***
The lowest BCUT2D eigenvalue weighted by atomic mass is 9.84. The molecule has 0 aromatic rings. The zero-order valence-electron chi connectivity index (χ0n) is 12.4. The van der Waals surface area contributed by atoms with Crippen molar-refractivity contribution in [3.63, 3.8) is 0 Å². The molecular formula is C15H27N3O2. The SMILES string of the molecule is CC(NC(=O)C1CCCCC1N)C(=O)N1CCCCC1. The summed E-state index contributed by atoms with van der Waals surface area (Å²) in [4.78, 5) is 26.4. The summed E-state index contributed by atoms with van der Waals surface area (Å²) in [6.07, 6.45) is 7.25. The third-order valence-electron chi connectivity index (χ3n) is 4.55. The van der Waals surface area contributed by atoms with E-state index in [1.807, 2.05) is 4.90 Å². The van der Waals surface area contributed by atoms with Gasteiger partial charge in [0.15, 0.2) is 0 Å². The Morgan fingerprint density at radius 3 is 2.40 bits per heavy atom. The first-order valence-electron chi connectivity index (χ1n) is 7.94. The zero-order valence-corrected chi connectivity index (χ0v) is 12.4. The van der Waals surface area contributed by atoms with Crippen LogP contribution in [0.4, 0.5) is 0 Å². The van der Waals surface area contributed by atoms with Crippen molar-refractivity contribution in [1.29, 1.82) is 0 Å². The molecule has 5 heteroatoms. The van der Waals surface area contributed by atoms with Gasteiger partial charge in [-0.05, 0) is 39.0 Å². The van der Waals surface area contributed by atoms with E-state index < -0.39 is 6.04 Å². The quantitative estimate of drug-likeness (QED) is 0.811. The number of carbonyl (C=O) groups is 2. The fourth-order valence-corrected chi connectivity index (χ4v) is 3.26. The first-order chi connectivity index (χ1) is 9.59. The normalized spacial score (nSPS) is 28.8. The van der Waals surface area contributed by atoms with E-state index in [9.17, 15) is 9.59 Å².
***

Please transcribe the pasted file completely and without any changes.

The lowest BCUT2D eigenvalue weighted by atomic mass is 9.84. The molecule has 0 aromatic rings. The zero-order valence-electron chi connectivity index (χ0n) is 12.4. The van der Waals surface area contributed by atoms with Crippen molar-refractivity contribution in [3.63, 3.8) is 0 Å². The molecular formula is C15H27N3O2. The SMILES string of the molecule is CC(NC(=O)C1CCCCC1N)C(=O)N1CCCCC1. The summed E-state index contributed by atoms with van der Waals surface area (Å²) in [4.78, 5) is 26.4. The summed E-state index contributed by atoms with van der Waals surface area (Å²) in [6.07, 6.45) is 7.25. The third-order valence-electron chi connectivity index (χ3n) is 4.55. The van der Waals surface area contributed by atoms with E-state index in [1.807, 2.05) is 4.90 Å². The van der Waals surface area contributed by atoms with Gasteiger partial charge in [0.15, 0.2) is 0 Å². The Morgan fingerprint density at radius 3 is 2.40 bits per heavy atom. The first-order valence-electron chi connectivity index (χ1n) is 7.94. The zero-order valence-corrected chi connectivity index (χ0v) is 12.4. The van der Waals surface area contributed by atoms with Crippen LogP contribution in [0.4, 0.5) is 0 Å². The van der Waals surface area contributed by atoms with Crippen molar-refractivity contribution in [1.29, 1.82) is 0 Å². The molecule has 5 heteroatoms. The van der Waals surface area contributed by atoms with Gasteiger partial charge in [-0.05, 0) is 39.0 Å². The van der Waals surface area contributed by atoms with E-state index < -0.39 is 6.04 Å². The quantitative estimate of drug-likeness (QED) is 0.811. The number of carbonyl (C=O) groups is 2. The fourth-order valence-corrected chi connectivity index (χ4v) is 3.26. The first-order chi connectivity index (χ1) is 9.59. The normalized spacial score (nSPS) is 28.8. The van der Waals surface area contributed by atoms with E-state index in [9.17, 15) is 9.59 Å².